Re-unemployment: back in or out of the saddle again

Red Dead Redemption video game cover picture

Hire me or I'll shoot, but I mean that in the nicest possible way. (courtesy of

I’m back in the saddle again or, um, out of it. I can’t keep track anymore. My full-time freelance assignment ended this past Friday, and I’m unemployed again. Or am I still self-employed but without a full-time project? Is there a difference? Does it really matter? Can I go on asking questions like the annoying five-year-old who lived up the block from me when I was a kid? Do you really want me to answer that question? Or that one? Or that one?

It feels like I fell off the proverbial horse, which then kicked me as it trotted away. So let’s go with “out of it,” a phrase that seems to fit like a lasso around my neck. The current job market is similar to the Wild West… catch as catch can, every person for themselves. And sporadic unemployment might be the new reality. Maybe the only solution is to quit looking for full-time work and devote my life to mastering Red Dead Redemption; I’ve already got the horse metaphor thing down. And besides, John Marston, the video game’s main character, is essentially me a hundred years ago.

John is a former outlaw in the early 20th Century Mexican boarder region whose family is held hostage by the government. To secure their freedom, he must act as a bounty hunter and bring the members of his former gang to justice. And he must kick lots of ass.

I like to wear black sometimes, and stole a candy bar from a 7-11 when I was 14. That’s right, straight up gansta, yo. Jackson Heights feels like it borders on the third world. Wifey is a hostage of government largess, paying taxes to avoid charges of tax evasion and maintain her freedom from the tax-collecting man who wants to give her cheaper healthcare and a couple dollars for retirement. The nerve! I hunt for a job, so that she may one day have a little more freedom from the tyranny of the working life. And I, like John Marston, kick lots of ass.

We are brothers from another mother, and another time and dimension. We even look alike, in a ruggedly handsome, don’t-take-no-guff sort of way. Since our experiences and circumstances are so similar, maybe his approach to life could help me in re-unemployment.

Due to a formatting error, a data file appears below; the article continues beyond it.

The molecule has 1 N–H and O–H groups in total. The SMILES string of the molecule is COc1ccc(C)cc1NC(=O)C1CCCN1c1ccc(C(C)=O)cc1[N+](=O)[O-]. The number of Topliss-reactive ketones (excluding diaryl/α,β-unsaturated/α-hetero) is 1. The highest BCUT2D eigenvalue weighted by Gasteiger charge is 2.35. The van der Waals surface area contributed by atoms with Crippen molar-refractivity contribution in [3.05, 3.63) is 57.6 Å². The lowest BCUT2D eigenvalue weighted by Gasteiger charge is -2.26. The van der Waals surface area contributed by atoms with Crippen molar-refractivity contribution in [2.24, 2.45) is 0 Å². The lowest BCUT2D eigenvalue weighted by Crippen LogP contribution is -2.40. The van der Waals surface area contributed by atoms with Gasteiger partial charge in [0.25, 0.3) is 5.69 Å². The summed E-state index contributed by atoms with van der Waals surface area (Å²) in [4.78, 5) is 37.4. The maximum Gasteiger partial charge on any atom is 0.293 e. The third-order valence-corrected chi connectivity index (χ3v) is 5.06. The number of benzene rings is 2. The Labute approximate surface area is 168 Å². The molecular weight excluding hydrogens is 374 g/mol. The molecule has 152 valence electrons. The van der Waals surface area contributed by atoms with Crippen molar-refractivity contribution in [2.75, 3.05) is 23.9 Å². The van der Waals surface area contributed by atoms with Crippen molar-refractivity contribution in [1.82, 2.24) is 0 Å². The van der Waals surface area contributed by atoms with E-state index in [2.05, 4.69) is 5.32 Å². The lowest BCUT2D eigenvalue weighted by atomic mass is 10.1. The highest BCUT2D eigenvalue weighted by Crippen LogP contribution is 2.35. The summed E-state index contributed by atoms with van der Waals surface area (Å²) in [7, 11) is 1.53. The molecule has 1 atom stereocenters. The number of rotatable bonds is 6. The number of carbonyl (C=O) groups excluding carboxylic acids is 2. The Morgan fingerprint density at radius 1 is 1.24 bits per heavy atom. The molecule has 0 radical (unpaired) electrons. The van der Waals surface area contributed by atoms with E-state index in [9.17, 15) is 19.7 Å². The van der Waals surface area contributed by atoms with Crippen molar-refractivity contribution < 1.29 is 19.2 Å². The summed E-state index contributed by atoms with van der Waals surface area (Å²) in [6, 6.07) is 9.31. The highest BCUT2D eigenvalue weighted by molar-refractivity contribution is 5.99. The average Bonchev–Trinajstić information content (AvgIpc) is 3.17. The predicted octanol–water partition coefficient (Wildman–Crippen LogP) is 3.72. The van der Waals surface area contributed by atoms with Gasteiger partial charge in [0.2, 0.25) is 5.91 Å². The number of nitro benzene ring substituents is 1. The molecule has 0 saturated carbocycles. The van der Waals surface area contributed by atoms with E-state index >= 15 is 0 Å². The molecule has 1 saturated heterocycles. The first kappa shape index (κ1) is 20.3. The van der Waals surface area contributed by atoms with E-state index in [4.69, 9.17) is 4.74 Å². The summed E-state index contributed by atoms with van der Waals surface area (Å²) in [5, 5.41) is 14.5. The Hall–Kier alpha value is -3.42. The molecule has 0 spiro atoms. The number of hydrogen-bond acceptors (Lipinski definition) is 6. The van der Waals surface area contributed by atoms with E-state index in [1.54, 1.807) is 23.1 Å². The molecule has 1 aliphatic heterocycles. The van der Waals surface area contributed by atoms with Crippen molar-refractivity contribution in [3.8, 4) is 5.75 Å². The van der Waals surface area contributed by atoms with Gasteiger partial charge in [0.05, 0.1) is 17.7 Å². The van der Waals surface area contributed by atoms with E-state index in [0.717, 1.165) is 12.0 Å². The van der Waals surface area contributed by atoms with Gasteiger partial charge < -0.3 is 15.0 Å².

Whenever John—himself forced into freelancing by the government—finds himself unemployed, he seeks out potential employers in need of his services. They might be a town sheriff looking to capture some criminals, or a local rancher who needs help rustling some cattle. John always gets hired, and he always gets paid. If anyone or anything gets in his way, he shoots them. The human bodies he then loots; the animal bodies he skins. And the proceeds he spends on supplies or new houses, or gambles away.

My situation is basically the same, albeit a tad more nuanced. The projects that kept me off the streets and in the black for much of 2010 are over. More work could be pending, should the client sign on and the company ask me back. Neither is guaranteed. Some other freelance work is coming, theoretically, and two more inquiries came through this week. What materializes and how much I get paid remain to be seen. But to maximize my chances, I need to remain forceful and aggressively follow up on any opportunities. When I get work, I need to be resourceful in handling it. Then again, maybe the lesson here is to spend more time at the horse track.

As John succeeds, he gets hired for increasingly challenging and better-paying projects. Lassoing wild horses leads to collaborative missions with gravediggers and snake oil salesmen. His freelance projects even take him south of the border to Mexico, to rescue senoritas or hunt down the perfect burrito or something. I’m not that far into the game yet, so I don’t know exactly what happens. John eventually nabs the villains and gets his family back, reaching his larger goal. Then zombies come and ruin it all again. You’ll have to ask wifey—video game player extraordinaire—about the specifics.

Most of my freelance projects only use some of my skills. And that’s fine. I still do the best I can. A job well done sometimes leads to more and better work. But sometimes it just leads to a paycheck. One day I’ll have the perfect job, or at least one that draws on more of my skills. One day I’ll get paid like the marketing gangster I am. But today—two years and three months after losing my last full-time job—isn’t that day. Today I’m just trying to get my foot back in the stirrup before the horse rides away.